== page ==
“We want to make sure that guns aren’t sold to a felon or someone who’s mentally ill at a gun show,” Martinez told reporters Monday afternoon. “I think I could support (the bill) if it stays the way it is.”
Ardent gun rights advocates might grumble about advancing HB77; conversely, gun control supporters could contend Garcia gutted his own bill.
Neither argument would faze Garcia.
“It’s a very reasonable compromise,” he said. “These are all improvements over what we have now … and to have our executive (Martinez) say if this thing gets to her desk in the format it’s in right now she would have no problem signing it, that’s what a policy maker expects when running good, creative, needed legislation.”
Garcia said he’s “elated” to see HB77 progress, but Pacheco said he won’t support HB402, which restricts assault weapons and large magazines.
“The cities with the most gun laws are the most violent —Washington, D.C., Chicago,” Pacheco said. “We need to be focusing on the mental health issues.”
HB402 has been assigned to the House Consumer and Public Affairs Committee. No hearing date has been set.
Spaceport or space ghost?
Shortly after stepping down as governor of our fair state, Bill Richardson said that Spaceport was going to be his lasting legacy.
That may well be true but, like so many things Big Bill spearheaded for New Mexico (think Rail Runner), Spaceport may have an impact that decidedly cuts both ways. There’s no point in rehashing the criticisms of taxpayers putting up all the money to construct Spaceport America out in the vast expanses of southern New Mexico.
The bottom line is, the money’s been spent and the facility has been built and and even critics who questioned the wisdom of spending public money on the project support bills in the current legislative session to grant what’s called “limited liability” protection for manufacturers and spaceport’s anchor tenant, Virgin Galactic. Without the liability bill, Richard Branson’s company had made not-so-veiled threats that it will pull up stakes and launch tourists, at $200,000 a pop, into suborbital space somewhere else.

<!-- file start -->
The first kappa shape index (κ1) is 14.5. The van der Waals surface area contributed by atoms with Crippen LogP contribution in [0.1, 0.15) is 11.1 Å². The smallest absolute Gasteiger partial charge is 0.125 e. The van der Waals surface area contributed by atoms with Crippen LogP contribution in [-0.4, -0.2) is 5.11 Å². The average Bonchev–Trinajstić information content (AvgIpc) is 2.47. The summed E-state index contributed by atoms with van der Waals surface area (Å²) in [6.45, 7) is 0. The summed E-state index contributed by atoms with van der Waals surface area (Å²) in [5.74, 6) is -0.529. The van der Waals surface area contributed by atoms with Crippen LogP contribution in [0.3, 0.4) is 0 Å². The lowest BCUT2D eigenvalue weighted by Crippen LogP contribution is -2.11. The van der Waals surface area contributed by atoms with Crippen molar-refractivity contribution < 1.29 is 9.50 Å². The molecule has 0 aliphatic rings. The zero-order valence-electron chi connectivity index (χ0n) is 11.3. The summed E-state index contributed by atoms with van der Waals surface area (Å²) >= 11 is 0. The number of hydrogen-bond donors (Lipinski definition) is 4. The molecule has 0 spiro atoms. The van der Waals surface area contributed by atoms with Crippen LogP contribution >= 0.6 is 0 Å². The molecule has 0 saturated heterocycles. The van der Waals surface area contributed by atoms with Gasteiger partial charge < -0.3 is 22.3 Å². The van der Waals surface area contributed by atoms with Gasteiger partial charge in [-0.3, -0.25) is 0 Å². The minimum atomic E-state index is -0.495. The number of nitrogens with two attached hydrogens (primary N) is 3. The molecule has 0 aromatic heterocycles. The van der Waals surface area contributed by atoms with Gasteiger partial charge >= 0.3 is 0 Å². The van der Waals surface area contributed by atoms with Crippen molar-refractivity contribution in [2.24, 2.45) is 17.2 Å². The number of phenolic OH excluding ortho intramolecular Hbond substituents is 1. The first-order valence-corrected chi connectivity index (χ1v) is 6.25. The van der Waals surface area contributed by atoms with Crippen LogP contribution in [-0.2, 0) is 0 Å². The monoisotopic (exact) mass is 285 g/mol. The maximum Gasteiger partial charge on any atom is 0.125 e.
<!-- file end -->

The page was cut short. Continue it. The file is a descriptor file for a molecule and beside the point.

It’s off-putting to say the least and when you get right down to it, it is a form of blackmail but that’s what happens when you (the state, the taxpayers) build something with your own money first, in the hopes of attracting clients.
Taxpayers forked over $209 million for Spaceport and according to the terms of the lease signed when Richardson was in office, the clawback provisions are exceedingly flimsy. The range of dollars Virgin would have to pay, should it break its lease varies between $1.5 million and $2 million. No wonder Virgin’s website highlighting Spaceport prominently displays a picture of Branson clasping hands with Richardson.
It’s reminiscent of the Schott Solar deal in Albuquerque. Everybody was all smiles at Schott’s news conference in 2009 but nobody was smiling in last summer when Schott declared bankruptcy and laid off 250 employees.
Bernalillo County and the city of Albuquerque protected themselves somewhat with some decent clawback provisions but it was reported at the time that none of the $16 million Schott received from the state would be returned, thanks to terms approved by the Richardson administration.
Kudos to members of the New Mexico Finance Authority who announced last month announced they managed to extract $3.3 million from Schott Solar, but $3.3 million out of $16 million is still a lousy return on investment.
As for the spaceport, the situation is similar to instances seen in big-time sports, when unscrupulous owners threaten to move their teams if taxpayers don’t fully or partially pay for their new stadiums.
I’m afraid that’s what’s happened at the spaceport, and it’s what I fear will be a recurring theme for years to come.
I recently interviewed one of Virgin Galactic’s executives ago who said the company is committed to New Mexico.” But when I asked him if Virgin would consider offers from other states, he said, “We’re a business. We’re always going to look at other deals.”
States such as Arizona, Virginia, Texas and California have built or are building their own spaceports. It doesn’t take a business genius to contemplate scenarios in which they lure Virgin Galactic to move and buy out the $1.5 million to $2 million lease penalty.
By the way, Richardson helped get liability protection for California’s spaceport. There’s a lesson there somewhere.
As for the lessons for New Mexico? Avoid these expensive enticements for business people who, by their nature, will flit from one sweetheart deal to another. And if we do take on such projects, make the clawback provisions strong enough (perhaps a penalty of 40 percent to 50 percent of the total cost) so that any company thinks long and hard about ever breaking its lease.
There are suckers born every minute.
But we don’t have to be one of them.
This column originally appeared in the Santa Fe New Mexican on Feb. 10, 2013.